Happy Holidays!


P.S. Find a delicious recipe for eggnog from Small Measure blogger and Quench author, Ashley English, here.

And get into the Holiday spirit with us here!

On Wabi-Sabi & Planting Garlic


We are launching a new series on Girl Gift Gather called Mum’s The Word. Inspired by the age old tradition of mothers passing on advice to their daughters, we’ve invited our own mother’s, Barbara Justiz and Beverley Duckworth, to share their wisdom and wit with you on our blog every month. Today we share a post from Barbara… 

Spring is the air – joking! But I was thinking of Spring as my fingers turned frosty, gingerly placing each garlic clove into 4” deep holes spaced 6” apart in my garden. Green shoots will be poking out of the ground in Spring, one of the first signs of that season, along with my crocuses and then daffodils.  

My first experience planting garlic was several years ago. I found a wonderful site, www.keeneorganics.com, and was excited to see all the various types and colors of garlic. But which ones to buy? Early Italian Purple Softneck? Nookta Rose? Inchelium Red? Persian Star?Armenian Sibs? Ist Time Garlic Growers? 2lb, 5lb, 10 lb assorted? I randomly chose some, reluctantly leaving the others behind, still ending up with about 50 heads of garlic. Of course, I didn’t know at the time that you don’t plant the whole head, but rather individual cloves, which meant my garden would have to forego any other vegetables or fruits in order to accommodate all those cloves. No matter, one can never have enough garlic for cooking. I would end up planting some and using the rest.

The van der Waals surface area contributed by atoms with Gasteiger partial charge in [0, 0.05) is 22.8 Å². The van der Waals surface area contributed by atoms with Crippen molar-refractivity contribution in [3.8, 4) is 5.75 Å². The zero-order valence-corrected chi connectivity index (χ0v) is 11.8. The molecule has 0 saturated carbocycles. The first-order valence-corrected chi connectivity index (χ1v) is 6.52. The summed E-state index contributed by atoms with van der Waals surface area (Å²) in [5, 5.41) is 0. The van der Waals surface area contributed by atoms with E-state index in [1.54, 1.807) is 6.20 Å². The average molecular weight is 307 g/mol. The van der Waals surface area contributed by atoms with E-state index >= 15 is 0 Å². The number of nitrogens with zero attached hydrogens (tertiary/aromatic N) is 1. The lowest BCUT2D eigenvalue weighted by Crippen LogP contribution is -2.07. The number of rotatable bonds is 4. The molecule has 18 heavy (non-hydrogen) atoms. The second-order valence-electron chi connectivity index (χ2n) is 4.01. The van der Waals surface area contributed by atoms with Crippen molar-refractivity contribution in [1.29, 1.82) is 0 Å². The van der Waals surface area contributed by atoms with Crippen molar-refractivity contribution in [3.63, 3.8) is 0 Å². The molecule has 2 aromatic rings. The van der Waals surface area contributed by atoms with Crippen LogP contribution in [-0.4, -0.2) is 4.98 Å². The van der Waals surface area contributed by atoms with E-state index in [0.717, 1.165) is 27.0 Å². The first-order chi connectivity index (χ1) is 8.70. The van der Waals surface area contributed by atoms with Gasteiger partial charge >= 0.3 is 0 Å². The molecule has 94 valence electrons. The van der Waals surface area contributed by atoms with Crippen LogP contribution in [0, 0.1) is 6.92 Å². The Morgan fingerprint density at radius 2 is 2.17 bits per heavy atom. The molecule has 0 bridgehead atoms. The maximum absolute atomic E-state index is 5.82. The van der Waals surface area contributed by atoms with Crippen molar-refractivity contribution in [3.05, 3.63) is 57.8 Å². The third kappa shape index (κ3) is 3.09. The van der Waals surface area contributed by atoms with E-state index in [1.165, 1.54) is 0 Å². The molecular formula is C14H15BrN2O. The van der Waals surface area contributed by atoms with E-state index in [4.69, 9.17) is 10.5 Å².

Lest you think I am fanatically precise, (refer to the 4”/6” measurements, mentioned above) rest assured, I am not.  Many years ago, when first married, plants were our major decorating theme, the green and variegated leaves covered a multitude of weaknesses in our sparsely decorated apartment. I didn’t talk to them, which was highly recommended. I didn’t feed them special food. I can’t remember repotting them as they grew. I did water them, but sometimes they got a tad dry before soaking to make up for the neglect. I do remember my last words to them, as they were relegated to the trash room.  “I’m sorry, but you are no longer decorative, that was your purpose, and now you must go.” I’m not heartless, however. I knew that somewhere in our apartment building my alter ego would snatch that philodendron with the long stem upon which dangled two or three leaves and try to bring it back to life.